Open-air trenches carry raw sewage away from homes in a Butler County, Alabama community that Philip Alston, the UN's Special Rapporteur on extreme poverty and human rights, visited on Thursday, 7 December 2017. Photo: Connor Sheets / al.com

By Carlos Ballesteros
10 December 2017

(Newsweek) – A United Nations official investigating poverty in the United States was shocked at the level of environmental degradation in some areas of rural Alabama, saying he had never seen anything like it in the developed world.

"I think it's very uncommon in the First World. This is not a sight that one normally sees. I'd have to say that I haven't seen this," Philip Alston, the U.N.'s Special Rapporteur on extreme poverty and human rights, told Connor Sheets of AL.com earlier this week as they toured a community in Butler County where raw sewage flows from homes through exposed PVC pipes and into open trenches and pits.

The tour through Alabama's rural communities is part of a two-week investigation by the U.N. on poverty and human rights abuses in the United States. So far, U.N. investigators have visited cities and towns in California and Alabama, and will soon travel to Puerto Rico, Washington, D.C., and West Virginia.

Of particular concern to Alston are specific poverty-related issues that have surfaced across the country in recent years, such as an outbreak of hookworm in Alabama in 2017—a disease typically found in nations with substandard sanitary conditions in South Asia and Subsaharan Africa.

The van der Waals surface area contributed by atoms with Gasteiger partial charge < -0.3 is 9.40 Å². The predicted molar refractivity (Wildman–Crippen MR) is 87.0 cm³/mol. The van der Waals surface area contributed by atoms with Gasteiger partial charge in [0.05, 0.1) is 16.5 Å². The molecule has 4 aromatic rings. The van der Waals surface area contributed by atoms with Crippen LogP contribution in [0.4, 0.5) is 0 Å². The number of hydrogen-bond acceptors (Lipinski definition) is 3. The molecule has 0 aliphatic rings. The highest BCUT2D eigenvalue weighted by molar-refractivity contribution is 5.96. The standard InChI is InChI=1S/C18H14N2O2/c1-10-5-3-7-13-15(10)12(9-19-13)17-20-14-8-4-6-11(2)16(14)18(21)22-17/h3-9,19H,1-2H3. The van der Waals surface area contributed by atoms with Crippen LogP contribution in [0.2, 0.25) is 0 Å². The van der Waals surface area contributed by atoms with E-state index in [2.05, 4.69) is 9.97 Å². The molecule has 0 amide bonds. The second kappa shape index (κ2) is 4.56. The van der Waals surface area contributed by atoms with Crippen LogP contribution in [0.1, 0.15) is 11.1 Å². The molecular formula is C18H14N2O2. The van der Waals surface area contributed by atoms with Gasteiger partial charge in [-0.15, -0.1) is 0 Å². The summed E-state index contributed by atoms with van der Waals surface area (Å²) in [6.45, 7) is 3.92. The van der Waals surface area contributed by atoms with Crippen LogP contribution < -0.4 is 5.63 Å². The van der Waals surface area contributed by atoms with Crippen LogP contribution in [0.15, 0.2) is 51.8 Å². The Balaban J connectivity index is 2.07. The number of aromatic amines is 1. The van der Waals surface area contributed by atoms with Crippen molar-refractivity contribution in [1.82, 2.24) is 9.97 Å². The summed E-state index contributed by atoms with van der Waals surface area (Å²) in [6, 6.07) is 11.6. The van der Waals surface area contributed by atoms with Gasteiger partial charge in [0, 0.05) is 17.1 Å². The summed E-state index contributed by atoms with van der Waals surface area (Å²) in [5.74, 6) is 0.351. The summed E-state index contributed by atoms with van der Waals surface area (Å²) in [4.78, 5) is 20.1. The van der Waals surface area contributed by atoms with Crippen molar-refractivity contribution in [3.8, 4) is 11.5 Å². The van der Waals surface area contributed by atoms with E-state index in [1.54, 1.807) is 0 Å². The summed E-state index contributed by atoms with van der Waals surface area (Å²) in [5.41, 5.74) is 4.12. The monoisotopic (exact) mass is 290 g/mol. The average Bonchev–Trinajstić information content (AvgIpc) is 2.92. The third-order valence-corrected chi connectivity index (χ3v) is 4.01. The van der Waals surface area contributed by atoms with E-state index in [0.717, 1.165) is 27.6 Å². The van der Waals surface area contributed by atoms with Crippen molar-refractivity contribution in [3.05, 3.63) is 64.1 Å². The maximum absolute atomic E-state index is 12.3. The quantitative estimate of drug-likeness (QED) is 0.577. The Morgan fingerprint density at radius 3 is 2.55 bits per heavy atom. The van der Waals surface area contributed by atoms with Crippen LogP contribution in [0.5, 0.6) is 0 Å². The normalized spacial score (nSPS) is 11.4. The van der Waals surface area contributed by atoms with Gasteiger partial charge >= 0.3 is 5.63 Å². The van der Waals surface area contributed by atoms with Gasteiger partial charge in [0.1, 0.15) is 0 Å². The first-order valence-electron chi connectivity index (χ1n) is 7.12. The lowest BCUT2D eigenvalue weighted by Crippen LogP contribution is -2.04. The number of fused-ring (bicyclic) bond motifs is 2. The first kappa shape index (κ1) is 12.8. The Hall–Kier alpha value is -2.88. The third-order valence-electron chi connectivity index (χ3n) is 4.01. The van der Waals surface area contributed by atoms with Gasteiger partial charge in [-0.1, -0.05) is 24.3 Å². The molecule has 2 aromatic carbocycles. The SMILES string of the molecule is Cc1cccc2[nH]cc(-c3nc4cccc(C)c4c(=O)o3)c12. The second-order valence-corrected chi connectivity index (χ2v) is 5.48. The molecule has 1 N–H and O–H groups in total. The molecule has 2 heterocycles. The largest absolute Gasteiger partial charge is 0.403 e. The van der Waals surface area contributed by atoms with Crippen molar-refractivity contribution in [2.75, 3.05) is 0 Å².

The U.N. investigation aims to study the effects of systemic poverty in a prosperous nation like the United States.

By many accounts, poverty in the U.S. is worse than in most developed nations, despite rhetoric espoused by President Donald Trump and others who claim that the U.S. is the "best country in the world."

An overgrown sign in rural Alabama. Photo: IBT Media

According to the Census Bureau, nearly 41 million people in the U.S. live in poverty. That's second-highest rate of poverty among rich countries, as measured by the percentage of people earning less than half the national median income, according to Quartz.

These income and wealth disparities affect minorities the most. Black, Hispanic, and Native American children, for example, are two to three times more likely to live in poverty than white kids, according to a study using Census data by the Annie E. Casey Foundation. [more]

U.N. Official Shocked at Poverty In Rural Alabama

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